- Two in three Swazis (68%) say people living in Southern Africa should be able to move freely across international borders for trade or work in other countries
- More than half (55%) of Swazis say it is currently “difficult” or “very difficult” to cross international borders to work or trade in other countries.
- Swazis are divided over whether governments in the region should help guarantee free elections and human rights in neighbouring countries (43%) or should instead respect other countries’ national sovereignty (50%).
- Pluralities of Swazis say the AU (44%) and SADC (48%) help their country “somewhat” or “a lot.” More than one-third of citizens say they do not know enough about these organisations to assess whether they are helpful.
As a result of its strong economic position on the continent, Southern Africa experiences high volumes of migration. Development and employment opportunities in the mining, manufacturing, and agricultural industries draw both skilled and unskilled labour. Southern Africa is also a springboard for regular and irregular migration to Europe and the Americas (International Organization for Migration, 2015).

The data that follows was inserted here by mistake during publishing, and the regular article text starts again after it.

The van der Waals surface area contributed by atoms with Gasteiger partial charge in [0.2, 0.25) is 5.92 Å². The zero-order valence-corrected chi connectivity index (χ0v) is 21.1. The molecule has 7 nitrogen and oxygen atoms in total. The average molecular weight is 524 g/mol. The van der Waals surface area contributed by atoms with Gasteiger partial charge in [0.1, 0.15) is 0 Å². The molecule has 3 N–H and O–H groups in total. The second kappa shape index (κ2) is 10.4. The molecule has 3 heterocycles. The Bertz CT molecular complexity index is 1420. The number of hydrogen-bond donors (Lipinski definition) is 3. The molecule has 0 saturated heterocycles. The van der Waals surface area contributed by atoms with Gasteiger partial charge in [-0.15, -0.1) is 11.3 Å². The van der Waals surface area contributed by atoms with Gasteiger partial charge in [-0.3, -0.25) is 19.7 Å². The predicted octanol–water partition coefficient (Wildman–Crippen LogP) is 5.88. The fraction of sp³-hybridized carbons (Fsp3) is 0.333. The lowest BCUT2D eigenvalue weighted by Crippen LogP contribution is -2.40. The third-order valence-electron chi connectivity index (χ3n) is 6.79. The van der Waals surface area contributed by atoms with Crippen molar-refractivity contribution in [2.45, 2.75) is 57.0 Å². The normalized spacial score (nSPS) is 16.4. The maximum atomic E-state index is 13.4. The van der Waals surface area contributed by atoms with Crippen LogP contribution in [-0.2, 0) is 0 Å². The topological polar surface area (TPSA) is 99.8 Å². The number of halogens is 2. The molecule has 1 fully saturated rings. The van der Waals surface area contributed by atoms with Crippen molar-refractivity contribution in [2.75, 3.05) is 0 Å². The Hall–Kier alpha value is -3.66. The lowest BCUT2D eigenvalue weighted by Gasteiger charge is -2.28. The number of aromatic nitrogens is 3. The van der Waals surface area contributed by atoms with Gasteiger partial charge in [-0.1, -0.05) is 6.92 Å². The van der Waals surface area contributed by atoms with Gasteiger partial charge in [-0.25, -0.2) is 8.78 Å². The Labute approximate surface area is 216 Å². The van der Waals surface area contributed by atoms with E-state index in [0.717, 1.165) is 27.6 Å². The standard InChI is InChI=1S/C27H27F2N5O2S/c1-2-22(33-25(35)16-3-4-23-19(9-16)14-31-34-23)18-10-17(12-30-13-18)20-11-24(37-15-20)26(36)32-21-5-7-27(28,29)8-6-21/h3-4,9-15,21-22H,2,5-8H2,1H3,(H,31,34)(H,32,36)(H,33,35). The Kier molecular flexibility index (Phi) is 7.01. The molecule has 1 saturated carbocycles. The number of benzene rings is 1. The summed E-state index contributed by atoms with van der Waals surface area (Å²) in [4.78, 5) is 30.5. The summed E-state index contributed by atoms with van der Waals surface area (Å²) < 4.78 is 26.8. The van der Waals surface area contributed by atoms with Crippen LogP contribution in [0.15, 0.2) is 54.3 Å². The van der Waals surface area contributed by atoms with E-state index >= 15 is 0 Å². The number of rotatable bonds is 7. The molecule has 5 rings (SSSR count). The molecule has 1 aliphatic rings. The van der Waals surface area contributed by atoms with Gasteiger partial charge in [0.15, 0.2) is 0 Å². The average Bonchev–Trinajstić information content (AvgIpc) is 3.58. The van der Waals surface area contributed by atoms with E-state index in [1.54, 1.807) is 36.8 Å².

Despite efforts to push for national legislation and regional agreements to create an environment that promotes freedom of movement for the region’s citizens, the latest Afrobarometer survey in Swaziland shows that Swazis still perceive it as difficult to cross international borders.
Two-thirds of Swazis support free cross-border movement in Southern Africa for trade or work in other countries. While Swazis hold mixed views on regional political integration, a majority see the Southern African Development Community (SADC) and African Union (AU) as at least “a little bit” helpful to their country.